O “whole” = holos. This is whole, complete, or entire. It is a state where every member is present and functioning in concert. This is the root of the word “whole.”
P “fails” = ptaio. 5x in NT. Perhaps from pipto (to fall literally or figuratively). This is to stumble or cause to stumble. It can also refer to sinning or giving offense or failing.
Q “one” = heis. This is one, a person, only, some.

has becomeR accountableS for allT of it. 11 For the one who said, “You shall not commit adultery,”U also said, “You shall not murder.”V Now if you do not commit adultery but you murder, you have become a transgressor of the law. 

Notes on verses 10b-11

R “become” = ginomai. This is to come into being, to happen, become, be born. It can be to emerge from one state or condition to another or is coming into being with the sense of movement or growth.
S “accountable” = enochos. 10x in NT. From enecho (to hold in, ensnare, be angry at); {from en (in, on, at, by, with) + echo (to have, hold, possess)}. This is bound by, liable to, deserving, guilty, subject, in danger of.
T “all” = pas. This is all or every.
U “commit adultery” = moicheuo. 15x in NT. From moichos (adulterer; a man who has been with a married woman; used figuratively of an apostate). This is committing adultery or adultery itself. Used of a man with a married woman or a married man with anyone other than his wife.
V “murder” = phoneuo. 12x in NT. From phoneus (a murderer); from phonos (killing, murder, or slaughter; one of the crimes that Barabbas and Saul are accused of); from pheno (to slay). This is to kill or murder. It is killing on purpose without justification.

12 So speak and so actW as those who are to beX judgedY by the law of liberty.Z 

Notes on verse 12

W “act” = poieo. Same as “do” in v8. See note G above.
X “to be” = mello. Perhaps from melo (something that one is worried or concerned about, something one pays attention to or thinks about). Properly, this is ready, about to happen, to intend, delay, or linger. This is just on the point of acting.
Y “judged” = krino. To judge, decide, think good, condemn, determine, pass judgment, stand trial, sue. This is judging whether it is done in court or in a private setting. Properly, it refers to mentally separating or distinguishing an issue – to come to a choice or decision, to judge positively or negatively in seeking what is right or wrong, who is innocent or guilty. It can imply trying, condemning, punishing, or avenging.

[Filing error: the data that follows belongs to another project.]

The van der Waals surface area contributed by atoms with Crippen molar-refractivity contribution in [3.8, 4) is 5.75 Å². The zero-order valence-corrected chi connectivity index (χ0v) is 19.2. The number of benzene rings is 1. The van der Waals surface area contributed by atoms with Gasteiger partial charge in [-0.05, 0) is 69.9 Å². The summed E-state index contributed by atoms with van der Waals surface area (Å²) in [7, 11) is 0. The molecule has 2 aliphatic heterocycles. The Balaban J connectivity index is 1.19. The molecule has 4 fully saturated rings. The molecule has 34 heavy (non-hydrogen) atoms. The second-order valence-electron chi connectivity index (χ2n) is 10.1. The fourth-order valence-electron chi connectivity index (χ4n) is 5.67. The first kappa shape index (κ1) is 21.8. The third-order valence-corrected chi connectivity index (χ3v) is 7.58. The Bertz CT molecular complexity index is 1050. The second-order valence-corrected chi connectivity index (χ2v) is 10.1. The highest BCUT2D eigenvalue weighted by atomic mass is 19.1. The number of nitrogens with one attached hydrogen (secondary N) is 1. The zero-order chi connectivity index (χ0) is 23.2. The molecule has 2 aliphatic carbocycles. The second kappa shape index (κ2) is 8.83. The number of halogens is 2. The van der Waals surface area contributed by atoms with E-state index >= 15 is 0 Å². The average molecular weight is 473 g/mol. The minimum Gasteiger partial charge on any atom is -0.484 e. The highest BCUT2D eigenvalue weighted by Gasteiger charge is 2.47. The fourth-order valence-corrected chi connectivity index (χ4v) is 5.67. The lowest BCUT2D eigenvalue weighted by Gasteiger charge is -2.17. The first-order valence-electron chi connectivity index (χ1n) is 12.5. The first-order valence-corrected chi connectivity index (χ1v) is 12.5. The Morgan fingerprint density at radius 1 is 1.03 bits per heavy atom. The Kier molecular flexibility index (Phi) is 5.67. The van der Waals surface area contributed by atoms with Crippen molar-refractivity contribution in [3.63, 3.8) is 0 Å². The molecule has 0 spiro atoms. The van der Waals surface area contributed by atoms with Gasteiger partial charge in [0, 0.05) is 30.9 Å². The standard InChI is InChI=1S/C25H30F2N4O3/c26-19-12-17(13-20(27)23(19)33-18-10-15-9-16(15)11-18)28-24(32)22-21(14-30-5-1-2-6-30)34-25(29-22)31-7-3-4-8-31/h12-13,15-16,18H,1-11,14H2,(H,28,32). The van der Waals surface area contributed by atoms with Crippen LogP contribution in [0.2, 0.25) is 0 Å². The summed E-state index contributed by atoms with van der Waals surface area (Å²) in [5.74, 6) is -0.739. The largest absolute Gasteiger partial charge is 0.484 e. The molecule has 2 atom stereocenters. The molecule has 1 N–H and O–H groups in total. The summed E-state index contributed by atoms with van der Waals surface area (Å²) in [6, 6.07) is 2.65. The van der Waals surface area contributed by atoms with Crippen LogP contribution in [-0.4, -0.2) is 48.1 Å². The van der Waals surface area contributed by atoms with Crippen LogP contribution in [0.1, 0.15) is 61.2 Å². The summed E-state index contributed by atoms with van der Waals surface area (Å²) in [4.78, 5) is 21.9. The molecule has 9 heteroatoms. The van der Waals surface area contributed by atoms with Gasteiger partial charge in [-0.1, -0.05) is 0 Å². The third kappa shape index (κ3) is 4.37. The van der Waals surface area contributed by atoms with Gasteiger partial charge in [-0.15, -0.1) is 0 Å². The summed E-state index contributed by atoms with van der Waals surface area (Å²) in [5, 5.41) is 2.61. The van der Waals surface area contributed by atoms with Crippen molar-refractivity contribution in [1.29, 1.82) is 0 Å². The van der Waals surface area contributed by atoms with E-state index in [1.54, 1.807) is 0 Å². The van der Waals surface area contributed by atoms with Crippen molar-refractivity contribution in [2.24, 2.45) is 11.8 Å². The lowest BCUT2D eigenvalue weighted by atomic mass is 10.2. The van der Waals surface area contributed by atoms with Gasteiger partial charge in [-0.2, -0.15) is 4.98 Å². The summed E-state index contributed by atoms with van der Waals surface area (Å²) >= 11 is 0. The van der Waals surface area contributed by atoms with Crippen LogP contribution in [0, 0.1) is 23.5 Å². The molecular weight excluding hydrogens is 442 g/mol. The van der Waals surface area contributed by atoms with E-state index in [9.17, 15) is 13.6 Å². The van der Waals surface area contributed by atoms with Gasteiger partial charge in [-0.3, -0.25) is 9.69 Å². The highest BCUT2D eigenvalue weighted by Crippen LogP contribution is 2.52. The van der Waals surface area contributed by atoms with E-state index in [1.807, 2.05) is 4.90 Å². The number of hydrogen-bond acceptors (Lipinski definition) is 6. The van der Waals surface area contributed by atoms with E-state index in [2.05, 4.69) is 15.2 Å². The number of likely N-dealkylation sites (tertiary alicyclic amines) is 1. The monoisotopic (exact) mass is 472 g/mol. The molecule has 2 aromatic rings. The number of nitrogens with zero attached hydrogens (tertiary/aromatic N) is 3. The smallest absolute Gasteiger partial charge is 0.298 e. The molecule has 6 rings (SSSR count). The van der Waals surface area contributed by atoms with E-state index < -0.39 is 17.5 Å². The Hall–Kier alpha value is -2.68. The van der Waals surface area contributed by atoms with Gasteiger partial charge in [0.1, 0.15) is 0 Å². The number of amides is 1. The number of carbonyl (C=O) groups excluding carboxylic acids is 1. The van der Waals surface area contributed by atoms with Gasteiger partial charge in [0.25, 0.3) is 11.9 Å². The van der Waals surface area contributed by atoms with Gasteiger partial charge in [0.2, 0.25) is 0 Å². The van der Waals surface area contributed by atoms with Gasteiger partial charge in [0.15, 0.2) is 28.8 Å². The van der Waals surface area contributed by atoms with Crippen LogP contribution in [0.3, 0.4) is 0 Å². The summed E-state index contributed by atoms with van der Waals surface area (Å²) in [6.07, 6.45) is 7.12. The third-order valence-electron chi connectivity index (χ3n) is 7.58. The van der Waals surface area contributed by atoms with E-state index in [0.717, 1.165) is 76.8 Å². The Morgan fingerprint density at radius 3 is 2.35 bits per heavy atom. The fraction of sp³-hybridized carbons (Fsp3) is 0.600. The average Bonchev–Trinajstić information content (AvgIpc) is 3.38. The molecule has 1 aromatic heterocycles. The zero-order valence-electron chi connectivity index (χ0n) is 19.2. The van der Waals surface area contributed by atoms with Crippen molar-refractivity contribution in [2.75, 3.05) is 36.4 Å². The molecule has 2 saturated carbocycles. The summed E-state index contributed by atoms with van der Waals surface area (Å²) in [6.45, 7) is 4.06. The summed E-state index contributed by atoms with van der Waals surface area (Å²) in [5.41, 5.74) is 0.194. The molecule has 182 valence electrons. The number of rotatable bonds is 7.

Z “liberty” = eleutheria. 11x in NT. From eleutheros (a free person, at liberty, not a slave; properly, unshackled – figuratively, it is one who has the freedom to choose their destiny. Also, it is one who does not have obligation or liability); probably from erchomai (to come or go). This is liberty or freedom. Particularly, it would be release from slavery. It can also refer to moral freedom.

13 For judgmentAA will be without mercyBB to anyone who has shownCC no mercy;DD mercy triumphs overEE judgment.

Notes on verse 13

AA “judgment” = krisis. Related to “judged” in v12. From krino (see note Y above). This is a judging or a sentence. It is often used of God’s judgment, but can also be any accusation or condemnation. This is where the word “crisis” comes from.
BB “without mercy” = anileos. 1x in NT. From aneleos (merciless); {from a (not, without) + eleos (mercy, pity, tender mercy, or compassion; generally understood in action by word or deed)} OR from a (not, without) + hileos (forgiving, merciful, gracious, cheerful as benevolent; a way to say “far be it”); {from hilaos (gracious, benevolent) or from haireomai (to take, choose, or prefer) {probably related to airo (raise, take up, lift, remove)}.. This is merciless or inexorable.
CC “shown” = poieo. Same as “do” in v8. See note G above.
DD “mercy” = eleos. Related to “without mercy” in v13. See note BB above.
EE “triumphs over” = katakauchaomai. 4x in NT. From kata (down, against, according to, throughout) + kauchaomai (literally holding one’s head high – to boast proudly or to glory, joy, exult, rejoice; can be boasting in a positive or negative sense); {perhaps from auchen (neck) OR from aucheo (to boast) + euchomai (to wish, request, pray to God)}. This is to boast over or exult over, to glory, rejoice, triumph over. It is lifting up or boasting over one thing at the expense of something else in a bad way. It can be false superiority or arrogance.

Image credit: “The Clemence of the winning Condottiero with his Prisoners” by Baccio Bandinelli at the Piazza san Lorenzo Square in Florence, 1540.